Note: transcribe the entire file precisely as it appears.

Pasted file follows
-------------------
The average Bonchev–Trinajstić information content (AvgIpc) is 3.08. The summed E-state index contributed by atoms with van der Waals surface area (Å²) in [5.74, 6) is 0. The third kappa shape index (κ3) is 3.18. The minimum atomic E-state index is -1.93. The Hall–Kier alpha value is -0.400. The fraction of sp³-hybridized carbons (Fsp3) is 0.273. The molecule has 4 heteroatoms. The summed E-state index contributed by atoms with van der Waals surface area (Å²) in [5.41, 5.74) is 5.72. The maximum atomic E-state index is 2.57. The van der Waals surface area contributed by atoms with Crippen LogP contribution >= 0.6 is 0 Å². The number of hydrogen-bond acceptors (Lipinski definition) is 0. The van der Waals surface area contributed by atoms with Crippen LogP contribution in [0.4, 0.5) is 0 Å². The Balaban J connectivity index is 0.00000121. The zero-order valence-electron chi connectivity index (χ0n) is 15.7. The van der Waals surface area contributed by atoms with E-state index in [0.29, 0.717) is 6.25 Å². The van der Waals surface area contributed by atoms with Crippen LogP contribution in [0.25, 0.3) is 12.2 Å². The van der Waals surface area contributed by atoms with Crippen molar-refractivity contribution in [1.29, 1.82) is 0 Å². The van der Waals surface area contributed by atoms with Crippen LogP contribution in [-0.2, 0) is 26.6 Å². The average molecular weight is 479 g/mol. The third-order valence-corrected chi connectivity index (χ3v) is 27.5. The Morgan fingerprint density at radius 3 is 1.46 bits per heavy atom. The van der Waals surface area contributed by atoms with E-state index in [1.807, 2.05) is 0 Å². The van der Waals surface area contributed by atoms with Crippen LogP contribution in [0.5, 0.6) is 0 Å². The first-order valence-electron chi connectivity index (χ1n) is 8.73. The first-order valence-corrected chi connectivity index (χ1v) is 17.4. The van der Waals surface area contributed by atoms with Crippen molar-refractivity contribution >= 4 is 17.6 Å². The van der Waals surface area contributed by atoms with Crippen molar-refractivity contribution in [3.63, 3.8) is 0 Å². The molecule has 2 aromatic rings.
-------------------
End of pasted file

The average Bonchev–Trinajstić information content (AvgIpc) is 3.08. The summed E-state index contributed by atoms with van der Waals surface area (Å²) in [5.74, 6) is 0. The third kappa shape index (κ3) is 3.18. The minimum atomic E-state index is -1.93. The Hall–Kier alpha value is -0.400. The fraction of sp³-hybridized carbons (Fsp3) is 0.273. The molecule has 4 heteroatoms. The summed E-state index contributed by atoms with van der Waals surface area (Å²) in [5.41, 5.74) is 5.72. The maximum atomic E-state index is 2.57. The van der Waals surface area contributed by atoms with Crippen LogP contribution >= 0.6 is 0 Å². The number of hydrogen-bond acceptors (Lipinski definition) is 0. The van der Waals surface area contributed by atoms with Crippen LogP contribution in [0.4, 0.5) is 0 Å². The Balaban J connectivity index is 0.00000121. The zero-order valence-electron chi connectivity index (χ0n) is 15.7. The van der Waals surface area contributed by atoms with E-state index in [0.29, 0.717) is 6.25 Å². The van der Waals surface area contributed by atoms with Crippen LogP contribution in [0.25, 0.3) is 12.2 Å². The van der Waals surface area contributed by atoms with Crippen molar-refractivity contribution in [1.29, 1.82) is 0 Å². The van der Waals surface area contributed by atoms with Crippen LogP contribution in [-0.2, 0) is 26.6 Å². The average molecular weight is 479 g/mol. The third-order valence-corrected chi connectivity index (χ3v) is 27.5. The Morgan fingerprint density at radius 3 is 1.46 bits per heavy atom. The van der Waals surface area contributed by atoms with E-state index in [1.807, 2.05) is 0 Å². The van der Waals surface area contributed by atoms with Crippen LogP contribution in [0.5, 0.6) is 0 Å². The first-order valence-electron chi connectivity index (χ1n) is 8.73. The first-order valence-corrected chi connectivity index (χ1v) is 17.4. The van der Waals surface area contributed by atoms with Crippen molar-refractivity contribution >= 4 is 17.6 Å². The van der Waals surface area contributed by atoms with Crippen molar-refractivity contribution in [3.63, 3.8) is 0 Å². The molecule has 2 aromatic rings.